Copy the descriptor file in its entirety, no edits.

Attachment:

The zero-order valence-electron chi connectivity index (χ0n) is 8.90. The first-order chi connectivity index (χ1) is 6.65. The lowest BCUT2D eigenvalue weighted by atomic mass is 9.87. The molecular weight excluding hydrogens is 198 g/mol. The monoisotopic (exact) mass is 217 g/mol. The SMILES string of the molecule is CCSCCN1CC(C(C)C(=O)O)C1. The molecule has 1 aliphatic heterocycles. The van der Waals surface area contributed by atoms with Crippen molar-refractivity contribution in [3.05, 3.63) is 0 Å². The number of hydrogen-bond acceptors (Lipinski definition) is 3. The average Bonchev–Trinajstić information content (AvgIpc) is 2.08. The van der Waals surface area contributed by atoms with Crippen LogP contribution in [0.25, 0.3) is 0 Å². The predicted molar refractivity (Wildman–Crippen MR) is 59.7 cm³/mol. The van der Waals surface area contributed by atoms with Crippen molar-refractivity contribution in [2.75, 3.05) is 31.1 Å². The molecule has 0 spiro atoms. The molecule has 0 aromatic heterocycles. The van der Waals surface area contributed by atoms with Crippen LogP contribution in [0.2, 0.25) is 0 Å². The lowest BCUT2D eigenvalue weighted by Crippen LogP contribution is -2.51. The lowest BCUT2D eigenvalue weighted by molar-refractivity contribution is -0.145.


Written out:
The zero-order valence-electron chi connectivity index (χ0n) is 8.90. The first-order chi connectivity index (χ1) is 6.65. The lowest BCUT2D eigenvalue weighted by atomic mass is 9.87. The molecular weight excluding hydrogens is 198 g/mol. The monoisotopic (exact) mass is 217 g/mol. The SMILES string of the molecule is CCSCCN1CC(C(C)C(=O)O)C1. The molecule has 1 aliphatic heterocycles. The van der Waals surface area contributed by atoms with Crippen molar-refractivity contribution in [3.05, 3.63) is 0 Å². The number of hydrogen-bond acceptors (Lipinski definition) is 3. The average Bonchev–Trinajstić information content (AvgIpc) is 2.08. The van der Waals surface area contributed by atoms with Crippen LogP contribution in [0.25, 0.3) is 0 Å². The predicted molar refractivity (Wildman–Crippen MR) is 59.7 cm³/mol. The van der Waals surface area contributed by atoms with Crippen molar-refractivity contribution in [2.75, 3.05) is 31.1 Å². The molecule has 0 spiro atoms. The molecule has 0 aromatic heterocycles. The van der Waals surface area contributed by atoms with Crippen LogP contribution in [0.2, 0.25) is 0 Å². The lowest BCUT2D eigenvalue weighted by Crippen LogP contribution is -2.51. The lowest BCUT2D eigenvalue weighted by molar-refractivity contribution is -0.145.